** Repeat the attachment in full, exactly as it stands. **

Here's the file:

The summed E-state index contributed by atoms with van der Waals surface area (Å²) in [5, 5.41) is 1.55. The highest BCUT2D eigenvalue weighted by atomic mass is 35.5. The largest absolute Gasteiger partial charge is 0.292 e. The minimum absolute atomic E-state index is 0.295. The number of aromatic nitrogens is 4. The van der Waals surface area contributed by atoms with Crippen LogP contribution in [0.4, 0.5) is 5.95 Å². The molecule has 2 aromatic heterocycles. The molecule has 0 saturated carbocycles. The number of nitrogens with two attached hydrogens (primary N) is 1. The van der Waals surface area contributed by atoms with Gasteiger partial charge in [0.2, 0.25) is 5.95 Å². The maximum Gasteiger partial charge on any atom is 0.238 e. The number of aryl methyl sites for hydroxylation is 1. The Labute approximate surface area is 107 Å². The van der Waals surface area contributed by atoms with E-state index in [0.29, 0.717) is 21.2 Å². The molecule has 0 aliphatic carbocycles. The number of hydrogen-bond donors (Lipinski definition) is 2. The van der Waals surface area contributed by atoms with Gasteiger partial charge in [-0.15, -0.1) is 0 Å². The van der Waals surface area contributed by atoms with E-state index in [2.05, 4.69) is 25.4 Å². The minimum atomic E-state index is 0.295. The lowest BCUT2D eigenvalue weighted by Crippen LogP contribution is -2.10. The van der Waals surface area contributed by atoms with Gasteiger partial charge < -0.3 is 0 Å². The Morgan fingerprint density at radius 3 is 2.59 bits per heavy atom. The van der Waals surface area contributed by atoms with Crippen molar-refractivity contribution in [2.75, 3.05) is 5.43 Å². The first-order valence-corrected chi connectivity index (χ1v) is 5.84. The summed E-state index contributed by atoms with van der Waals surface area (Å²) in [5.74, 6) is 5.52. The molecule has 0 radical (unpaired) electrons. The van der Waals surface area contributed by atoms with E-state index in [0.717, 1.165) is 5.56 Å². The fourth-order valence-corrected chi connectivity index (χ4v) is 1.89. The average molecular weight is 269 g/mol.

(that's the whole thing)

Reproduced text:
The summed E-state index contributed by atoms with van der Waals surface area (Å²) in [5, 5.41) is 1.55. The highest BCUT2D eigenvalue weighted by atomic mass is 35.5. The largest absolute Gasteiger partial charge is 0.292 e. The minimum absolute atomic E-state index is 0.295. The number of aromatic nitrogens is 4. The van der Waals surface area contributed by atoms with Crippen LogP contribution in [0.4, 0.5) is 5.95 Å². The molecule has 2 aromatic heterocycles. The molecule has 0 saturated carbocycles. The number of nitrogens with two attached hydrogens (primary N) is 1. The van der Waals surface area contributed by atoms with Gasteiger partial charge in [0.2, 0.25) is 5.95 Å². The maximum Gasteiger partial charge on any atom is 0.238 e. The number of aryl methyl sites for hydroxylation is 1. The Labute approximate surface area is 107 Å². The van der Waals surface area contributed by atoms with E-state index in [0.29, 0.717) is 21.2 Å². The molecule has 0 aliphatic carbocycles. The number of hydrogen-bond donors (Lipinski definition) is 2. The van der Waals surface area contributed by atoms with Gasteiger partial charge in [-0.15, -0.1) is 0 Å². The van der Waals surface area contributed by atoms with E-state index in [2.05, 4.69) is 25.4 Å². The minimum atomic E-state index is 0.295. The lowest BCUT2D eigenvalue weighted by Crippen LogP contribution is -2.10. The van der Waals surface area contributed by atoms with Gasteiger partial charge < -0.3 is 0 Å². The Morgan fingerprint density at radius 3 is 2.59 bits per heavy atom. The van der Waals surface area contributed by atoms with Crippen molar-refractivity contribution in [2.75, 3.05) is 5.43 Å². The first-order valence-corrected chi connectivity index (χ1v) is 5.84. The summed E-state index contributed by atoms with van der Waals surface area (Å²) in [5.74, 6) is 5.52. The molecule has 0 radical (unpaired) electrons. The van der Waals surface area contributed by atoms with E-state index in [0.717, 1.165) is 5.56 Å². The fourth-order valence-corrected chi connectivity index (χ4v) is 1.89. The average molecular weight is 269 g/mol.